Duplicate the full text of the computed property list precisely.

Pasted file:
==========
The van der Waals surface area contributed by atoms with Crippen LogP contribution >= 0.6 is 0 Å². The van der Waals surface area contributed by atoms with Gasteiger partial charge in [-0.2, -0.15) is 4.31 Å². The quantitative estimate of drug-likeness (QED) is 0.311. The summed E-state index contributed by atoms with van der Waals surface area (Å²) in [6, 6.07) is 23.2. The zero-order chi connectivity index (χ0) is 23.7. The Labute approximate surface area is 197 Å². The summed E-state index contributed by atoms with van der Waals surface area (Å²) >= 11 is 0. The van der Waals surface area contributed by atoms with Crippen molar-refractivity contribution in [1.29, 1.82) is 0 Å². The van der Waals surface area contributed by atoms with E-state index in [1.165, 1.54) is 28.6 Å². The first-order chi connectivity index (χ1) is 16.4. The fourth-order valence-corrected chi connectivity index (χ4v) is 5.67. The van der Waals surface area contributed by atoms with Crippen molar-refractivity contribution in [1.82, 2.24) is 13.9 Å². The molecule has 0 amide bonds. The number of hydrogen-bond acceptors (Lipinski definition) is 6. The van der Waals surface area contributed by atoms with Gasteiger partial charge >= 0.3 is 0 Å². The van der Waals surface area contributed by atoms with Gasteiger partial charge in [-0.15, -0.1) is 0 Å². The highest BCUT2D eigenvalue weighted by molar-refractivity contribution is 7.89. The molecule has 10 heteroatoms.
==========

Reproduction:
The van der Waals surface area contributed by atoms with Crippen LogP contribution >= 0.6 is 0 Å². The van der Waals surface area contributed by atoms with Gasteiger partial charge in [-0.2, -0.15) is 4.31 Å². The quantitative estimate of drug-likeness (QED) is 0.311. The summed E-state index contributed by atoms with van der Waals surface area (Å²) in [6, 6.07) is 23.2. The zero-order chi connectivity index (χ0) is 23.7. The Labute approximate surface area is 197 Å². The summed E-state index contributed by atoms with van der Waals surface area (Å²) >= 11 is 0. The van der Waals surface area contributed by atoms with Crippen molar-refractivity contribution in [1.29, 1.82) is 0 Å². The van der Waals surface area contributed by atoms with E-state index in [1.165, 1.54) is 28.6 Å². The first-order chi connectivity index (χ1) is 16.4. The fourth-order valence-corrected chi connectivity index (χ4v) is 5.67. The van der Waals surface area contributed by atoms with Crippen molar-refractivity contribution in [1.82, 2.24) is 13.9 Å². The molecule has 0 amide bonds. The number of hydrogen-bond acceptors (Lipinski definition) is 6. The van der Waals surface area contributed by atoms with Gasteiger partial charge >= 0.3 is 0 Å². The van der Waals surface area contributed by atoms with Gasteiger partial charge in [-0.15, -0.1) is 0 Å². The highest BCUT2D eigenvalue weighted by molar-refractivity contribution is 7.89. The molecule has 10 heteroatoms.